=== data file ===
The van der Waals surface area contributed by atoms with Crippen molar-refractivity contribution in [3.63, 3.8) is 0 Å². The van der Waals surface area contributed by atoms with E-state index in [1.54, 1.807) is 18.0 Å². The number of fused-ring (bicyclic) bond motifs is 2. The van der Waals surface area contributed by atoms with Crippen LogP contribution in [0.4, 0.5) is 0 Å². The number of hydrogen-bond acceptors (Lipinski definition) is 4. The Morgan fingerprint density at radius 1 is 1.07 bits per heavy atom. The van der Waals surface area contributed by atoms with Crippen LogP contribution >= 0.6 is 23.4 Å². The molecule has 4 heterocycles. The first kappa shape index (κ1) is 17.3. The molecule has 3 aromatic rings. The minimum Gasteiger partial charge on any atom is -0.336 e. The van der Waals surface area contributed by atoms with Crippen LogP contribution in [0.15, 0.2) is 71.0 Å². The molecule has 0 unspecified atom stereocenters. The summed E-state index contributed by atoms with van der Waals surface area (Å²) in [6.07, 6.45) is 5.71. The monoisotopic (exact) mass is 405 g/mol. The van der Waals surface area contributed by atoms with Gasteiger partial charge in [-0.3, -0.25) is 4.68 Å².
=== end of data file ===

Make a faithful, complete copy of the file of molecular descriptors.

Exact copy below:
The van der Waals surface area contributed by atoms with Crippen molar-refractivity contribution in [3.63, 3.8) is 0 Å². The van der Waals surface area contributed by atoms with E-state index in [1.54, 1.807) is 18.0 Å². The number of fused-ring (bicyclic) bond motifs is 2. The van der Waals surface area contributed by atoms with Crippen LogP contribution in [0.4, 0.5) is 0 Å². The number of hydrogen-bond acceptors (Lipinski definition) is 4. The Morgan fingerprint density at radius 1 is 1.07 bits per heavy atom. The van der Waals surface area contributed by atoms with Crippen LogP contribution >= 0.6 is 23.4 Å². The molecule has 4 heterocycles. The first kappa shape index (κ1) is 17.3. The molecule has 3 aromatic rings. The minimum Gasteiger partial charge on any atom is -0.336 e. The van der Waals surface area contributed by atoms with Crippen LogP contribution in [0.15, 0.2) is 71.0 Å². The molecule has 0 unspecified atom stereocenters. The summed E-state index contributed by atoms with van der Waals surface area (Å²) in [6.07, 6.45) is 5.71. The monoisotopic (exact) mass is 405 g/mol. The van der Waals surface area contributed by atoms with Gasteiger partial charge in [-0.3, -0.25) is 4.68 Å².